1. Get Creative

Business cards are certainly sufficient, but there are several ways you can create a bigger splash when your patient leaves the office. Handing them an oversized card will help the referral request stand out among their belongings and may prevent a fate of being stuffed in a wallet or purse and forgotten. Some providers order debit cards with their business logo pre-printed on it so it comes to mind when the card is being used. Tighe says businesses like Practice Café can also assist in ways to think outside of the box.

  1. Use Every Opportunity

While your best chance of securing a referral will be a face-to-face with an existing patient, most offices have a paper outflow that makes piggybacking a viable back-up plan. Stick referral cards into hygiene bags or drop one in bills mailed to patients. “Anything that goes out, you can put a referral card on there,” Tighe says, citing patient surveys as another good venue. “Ideally, they’re happy with your service, and that’s when you can hand them a card.” The more outflow, Tighe says, the more inflow that’s possible.

  1. Engage Your Staff

Your practice might be a tight-knit community of employees who want the best for the office. On the other hand, they might be eager to do their job but not totally invested in what they might consider “optional” conversations with patients. One workaround, Tighe says, is to offer incentives to employees who gather the most referrals in a given time frame, provided such incentives are lawful in your state. Regardless, it’s good to have a huddle where a specific employee is tasked with asking a patient (or two, or five) for referrals in a given day. Have a staffer really looking to help? Have them carry cards in their off-hours to hand out if the timing is right.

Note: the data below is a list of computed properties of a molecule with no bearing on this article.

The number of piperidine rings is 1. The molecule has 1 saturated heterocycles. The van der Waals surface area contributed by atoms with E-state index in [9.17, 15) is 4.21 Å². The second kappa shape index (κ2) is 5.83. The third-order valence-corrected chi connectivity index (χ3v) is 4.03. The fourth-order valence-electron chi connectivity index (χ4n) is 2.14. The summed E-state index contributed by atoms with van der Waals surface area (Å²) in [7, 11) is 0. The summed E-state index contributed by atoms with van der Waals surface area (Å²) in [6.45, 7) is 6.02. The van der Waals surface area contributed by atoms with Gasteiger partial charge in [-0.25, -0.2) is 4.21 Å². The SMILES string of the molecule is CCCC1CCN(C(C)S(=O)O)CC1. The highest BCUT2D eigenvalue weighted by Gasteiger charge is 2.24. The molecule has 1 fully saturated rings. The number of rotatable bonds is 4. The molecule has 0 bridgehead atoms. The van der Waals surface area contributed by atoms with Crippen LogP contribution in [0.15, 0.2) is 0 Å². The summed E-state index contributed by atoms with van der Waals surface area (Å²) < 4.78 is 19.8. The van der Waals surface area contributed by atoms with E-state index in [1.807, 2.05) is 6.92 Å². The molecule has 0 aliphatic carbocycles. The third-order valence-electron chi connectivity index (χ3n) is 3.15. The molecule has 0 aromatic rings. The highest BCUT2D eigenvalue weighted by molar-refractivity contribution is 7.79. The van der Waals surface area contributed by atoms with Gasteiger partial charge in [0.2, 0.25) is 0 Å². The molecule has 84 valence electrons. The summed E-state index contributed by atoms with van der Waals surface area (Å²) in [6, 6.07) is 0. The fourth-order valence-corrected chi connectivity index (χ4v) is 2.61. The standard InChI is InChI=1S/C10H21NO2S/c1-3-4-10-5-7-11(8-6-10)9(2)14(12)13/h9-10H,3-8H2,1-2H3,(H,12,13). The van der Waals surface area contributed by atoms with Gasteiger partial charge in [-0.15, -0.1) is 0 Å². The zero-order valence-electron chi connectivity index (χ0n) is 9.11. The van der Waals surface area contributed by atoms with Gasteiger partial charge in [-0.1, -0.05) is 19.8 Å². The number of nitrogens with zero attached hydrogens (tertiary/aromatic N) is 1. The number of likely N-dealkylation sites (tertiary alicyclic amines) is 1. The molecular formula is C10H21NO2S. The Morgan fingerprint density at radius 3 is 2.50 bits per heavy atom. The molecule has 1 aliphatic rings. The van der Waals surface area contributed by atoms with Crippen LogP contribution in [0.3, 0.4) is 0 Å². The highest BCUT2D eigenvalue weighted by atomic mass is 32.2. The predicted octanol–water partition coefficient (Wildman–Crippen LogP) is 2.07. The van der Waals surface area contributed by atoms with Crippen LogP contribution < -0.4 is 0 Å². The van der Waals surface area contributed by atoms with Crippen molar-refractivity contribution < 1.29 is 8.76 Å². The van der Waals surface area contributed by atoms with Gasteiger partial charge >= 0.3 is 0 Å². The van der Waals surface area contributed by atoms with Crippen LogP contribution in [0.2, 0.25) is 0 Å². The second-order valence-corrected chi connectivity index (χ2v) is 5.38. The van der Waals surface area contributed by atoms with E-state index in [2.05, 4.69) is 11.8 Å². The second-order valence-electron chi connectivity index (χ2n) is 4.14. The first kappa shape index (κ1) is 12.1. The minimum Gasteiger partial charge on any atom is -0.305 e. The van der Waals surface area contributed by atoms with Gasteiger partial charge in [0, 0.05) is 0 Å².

1. Know Your Ratios to Form Your Goals

There is no blanket, one-size-fits-all number that practices should be targeting when it comes to recruiting new patients. That goal will likely be a percentage of the number of current patients or chairs your office is trying to fill. “A practice with four chairs probably needs 30 to 40 new patients a month to keep growing,” Tighe says. Figure out your number and you can figure out your goal.

  1. Hold Someone Accountable

While most everyone in the office should be expected to solicit patient referrals at one point or another, Tighe says that it ultimately needs to come down to one staffer who can track the number of referrals requested against the number coming in, as well as other metrics of success. “Most practices don’t have a system in place to make sure it gets done day in and day out,” he says. “You need to assign function of the program to one employee for accountability. Do that and you will have a program that works.”

In part three of our five-part series, we examine how physicians can take advantage of referral programs by using physician liaisons to build provider relationships.